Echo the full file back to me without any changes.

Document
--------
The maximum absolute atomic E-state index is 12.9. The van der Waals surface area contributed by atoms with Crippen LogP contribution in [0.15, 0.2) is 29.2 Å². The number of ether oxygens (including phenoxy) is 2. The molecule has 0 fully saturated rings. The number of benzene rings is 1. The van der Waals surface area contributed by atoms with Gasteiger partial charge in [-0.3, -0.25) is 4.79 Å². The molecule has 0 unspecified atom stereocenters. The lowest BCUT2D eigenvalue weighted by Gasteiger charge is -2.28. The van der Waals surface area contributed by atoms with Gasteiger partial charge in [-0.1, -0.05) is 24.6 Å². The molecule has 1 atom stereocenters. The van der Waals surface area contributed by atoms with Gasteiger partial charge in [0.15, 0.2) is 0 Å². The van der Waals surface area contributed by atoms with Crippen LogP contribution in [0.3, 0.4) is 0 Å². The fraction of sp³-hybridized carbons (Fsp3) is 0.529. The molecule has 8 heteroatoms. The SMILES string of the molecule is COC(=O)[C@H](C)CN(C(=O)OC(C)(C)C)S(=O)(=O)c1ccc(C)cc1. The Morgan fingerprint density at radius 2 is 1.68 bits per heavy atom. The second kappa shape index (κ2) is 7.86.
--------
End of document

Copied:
The maximum absolute atomic E-state index is 12.9. The van der Waals surface area contributed by atoms with Crippen LogP contribution in [0.15, 0.2) is 29.2 Å². The number of ether oxygens (including phenoxy) is 2. The molecule has 0 fully saturated rings. The number of benzene rings is 1. The van der Waals surface area contributed by atoms with Gasteiger partial charge in [-0.3, -0.25) is 4.79 Å². The molecule has 0 unspecified atom stereocenters. The lowest BCUT2D eigenvalue weighted by Gasteiger charge is -2.28. The van der Waals surface area contributed by atoms with Gasteiger partial charge in [-0.1, -0.05) is 24.6 Å². The molecule has 1 atom stereocenters. The van der Waals surface area contributed by atoms with Gasteiger partial charge in [0.15, 0.2) is 0 Å². The van der Waals surface area contributed by atoms with Crippen LogP contribution in [0.3, 0.4) is 0 Å². The fraction of sp³-hybridized carbons (Fsp3) is 0.529. The molecule has 8 heteroatoms. The SMILES string of the molecule is COC(=O)[C@H](C)CN(C(=O)OC(C)(C)C)S(=O)(=O)c1ccc(C)cc1. The Morgan fingerprint density at radius 2 is 1.68 bits per heavy atom. The second kappa shape index (κ2) is 7.86.